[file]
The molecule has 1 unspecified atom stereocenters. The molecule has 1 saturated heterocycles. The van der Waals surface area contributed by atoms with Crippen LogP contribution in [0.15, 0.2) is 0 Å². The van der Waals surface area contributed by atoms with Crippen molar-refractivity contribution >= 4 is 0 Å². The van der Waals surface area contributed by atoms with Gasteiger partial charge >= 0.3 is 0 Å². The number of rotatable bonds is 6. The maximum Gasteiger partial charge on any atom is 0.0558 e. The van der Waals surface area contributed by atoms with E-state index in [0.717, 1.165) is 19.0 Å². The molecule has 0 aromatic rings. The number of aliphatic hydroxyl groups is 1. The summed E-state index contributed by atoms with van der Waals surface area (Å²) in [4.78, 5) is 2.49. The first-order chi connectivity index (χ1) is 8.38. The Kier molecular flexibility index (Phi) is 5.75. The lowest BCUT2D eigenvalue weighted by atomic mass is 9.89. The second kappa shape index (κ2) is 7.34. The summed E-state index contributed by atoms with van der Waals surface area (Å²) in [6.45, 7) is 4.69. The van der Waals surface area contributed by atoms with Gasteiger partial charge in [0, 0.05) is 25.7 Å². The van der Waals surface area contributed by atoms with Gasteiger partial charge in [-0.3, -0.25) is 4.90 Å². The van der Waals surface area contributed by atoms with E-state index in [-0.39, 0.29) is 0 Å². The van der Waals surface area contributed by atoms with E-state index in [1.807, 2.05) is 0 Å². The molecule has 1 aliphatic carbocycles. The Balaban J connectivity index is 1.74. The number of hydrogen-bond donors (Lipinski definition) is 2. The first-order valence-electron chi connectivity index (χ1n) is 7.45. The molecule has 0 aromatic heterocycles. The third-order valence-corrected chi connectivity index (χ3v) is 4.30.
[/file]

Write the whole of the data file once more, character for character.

The molecule has 1 unspecified atom stereocenters. The molecule has 1 saturated heterocycles. The van der Waals surface area contributed by atoms with Crippen LogP contribution in [0.15, 0.2) is 0 Å². The van der Waals surface area contributed by atoms with Crippen molar-refractivity contribution >= 4 is 0 Å². The van der Waals surface area contributed by atoms with Gasteiger partial charge >= 0.3 is 0 Å². The number of rotatable bonds is 6. The maximum Gasteiger partial charge on any atom is 0.0558 e. The van der Waals surface area contributed by atoms with E-state index in [0.717, 1.165) is 19.0 Å². The molecule has 0 aromatic rings. The number of aliphatic hydroxyl groups is 1. The summed E-state index contributed by atoms with van der Waals surface area (Å²) in [4.78, 5) is 2.49. The first-order chi connectivity index (χ1) is 8.38. The Kier molecular flexibility index (Phi) is 5.75. The lowest BCUT2D eigenvalue weighted by atomic mass is 9.89. The second kappa shape index (κ2) is 7.34. The summed E-state index contributed by atoms with van der Waals surface area (Å²) in [6.45, 7) is 4.69. The van der Waals surface area contributed by atoms with Gasteiger partial charge in [0, 0.05) is 25.7 Å². The van der Waals surface area contributed by atoms with Gasteiger partial charge in [-0.3, -0.25) is 4.90 Å². The van der Waals surface area contributed by atoms with E-state index in [-0.39, 0.29) is 0 Å². The van der Waals surface area contributed by atoms with E-state index in [1.807, 2.05) is 0 Å². The molecule has 1 aliphatic carbocycles. The Balaban J connectivity index is 1.74. The number of hydrogen-bond donors (Lipinski definition) is 2. The first-order valence-electron chi connectivity index (χ1n) is 7.45. The molecule has 0 aromatic heterocycles. The third-order valence-corrected chi connectivity index (χ3v) is 4.30.